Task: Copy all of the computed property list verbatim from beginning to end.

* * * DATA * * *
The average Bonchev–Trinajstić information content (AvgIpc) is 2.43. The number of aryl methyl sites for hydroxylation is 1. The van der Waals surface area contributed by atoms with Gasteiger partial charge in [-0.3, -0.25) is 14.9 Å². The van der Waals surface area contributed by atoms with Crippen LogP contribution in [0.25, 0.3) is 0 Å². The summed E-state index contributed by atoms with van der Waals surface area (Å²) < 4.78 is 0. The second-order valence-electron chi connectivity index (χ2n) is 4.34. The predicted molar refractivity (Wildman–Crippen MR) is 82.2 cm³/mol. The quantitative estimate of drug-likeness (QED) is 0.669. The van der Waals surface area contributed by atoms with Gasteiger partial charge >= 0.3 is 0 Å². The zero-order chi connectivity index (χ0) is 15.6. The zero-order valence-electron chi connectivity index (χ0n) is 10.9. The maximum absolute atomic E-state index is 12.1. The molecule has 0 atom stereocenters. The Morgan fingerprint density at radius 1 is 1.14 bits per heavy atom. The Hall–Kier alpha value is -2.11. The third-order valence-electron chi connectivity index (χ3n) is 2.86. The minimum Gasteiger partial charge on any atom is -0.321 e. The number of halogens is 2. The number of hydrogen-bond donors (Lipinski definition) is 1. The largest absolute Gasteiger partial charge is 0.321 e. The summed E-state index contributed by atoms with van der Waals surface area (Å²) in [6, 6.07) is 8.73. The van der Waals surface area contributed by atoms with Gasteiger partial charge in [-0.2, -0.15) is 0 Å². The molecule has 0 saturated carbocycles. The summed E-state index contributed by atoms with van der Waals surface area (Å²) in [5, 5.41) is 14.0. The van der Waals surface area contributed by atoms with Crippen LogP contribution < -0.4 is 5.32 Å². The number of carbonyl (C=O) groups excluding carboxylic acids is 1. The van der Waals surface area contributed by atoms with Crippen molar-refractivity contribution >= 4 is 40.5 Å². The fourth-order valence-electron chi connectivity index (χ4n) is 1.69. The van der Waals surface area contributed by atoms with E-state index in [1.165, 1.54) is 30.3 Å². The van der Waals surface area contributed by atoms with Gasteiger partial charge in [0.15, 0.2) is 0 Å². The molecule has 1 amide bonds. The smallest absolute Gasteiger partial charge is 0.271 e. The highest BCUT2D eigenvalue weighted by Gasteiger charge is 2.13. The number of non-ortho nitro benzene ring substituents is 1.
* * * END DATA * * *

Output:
The average Bonchev–Trinajstić information content (AvgIpc) is 2.43. The number of aryl methyl sites for hydroxylation is 1. The van der Waals surface area contributed by atoms with Gasteiger partial charge in [-0.3, -0.25) is 14.9 Å². The van der Waals surface area contributed by atoms with Crippen LogP contribution in [0.25, 0.3) is 0 Å². The summed E-state index contributed by atoms with van der Waals surface area (Å²) < 4.78 is 0. The second-order valence-electron chi connectivity index (χ2n) is 4.34. The predicted molar refractivity (Wildman–Crippen MR) is 82.2 cm³/mol. The quantitative estimate of drug-likeness (QED) is 0.669. The van der Waals surface area contributed by atoms with Gasteiger partial charge >= 0.3 is 0 Å². The zero-order chi connectivity index (χ0) is 15.6. The zero-order valence-electron chi connectivity index (χ0n) is 10.9. The maximum absolute atomic E-state index is 12.1. The molecule has 0 atom stereocenters. The Morgan fingerprint density at radius 1 is 1.14 bits per heavy atom. The Hall–Kier alpha value is -2.11. The third-order valence-electron chi connectivity index (χ3n) is 2.86. The minimum Gasteiger partial charge on any atom is -0.321 e. The number of halogens is 2. The number of hydrogen-bond donors (Lipinski definition) is 1. The largest absolute Gasteiger partial charge is 0.321 e. The summed E-state index contributed by atoms with van der Waals surface area (Å²) in [6, 6.07) is 8.73. The van der Waals surface area contributed by atoms with Gasteiger partial charge in [-0.2, -0.15) is 0 Å². The molecule has 0 saturated carbocycles. The summed E-state index contributed by atoms with van der Waals surface area (Å²) in [5, 5.41) is 14.0. The van der Waals surface area contributed by atoms with Crippen LogP contribution < -0.4 is 5.32 Å². The number of carbonyl (C=O) groups excluding carboxylic acids is 1. The van der Waals surface area contributed by atoms with Crippen molar-refractivity contribution >= 4 is 40.5 Å². The fourth-order valence-electron chi connectivity index (χ4n) is 1.69. The van der Waals surface area contributed by atoms with E-state index in [1.165, 1.54) is 30.3 Å². The van der Waals surface area contributed by atoms with Gasteiger partial charge in [0.15, 0.2) is 0 Å². The molecule has 1 amide bonds. The smallest absolute Gasteiger partial charge is 0.271 e. The highest BCUT2D eigenvalue weighted by Gasteiger charge is 2.13. The number of non-ortho nitro benzene ring substituents is 1.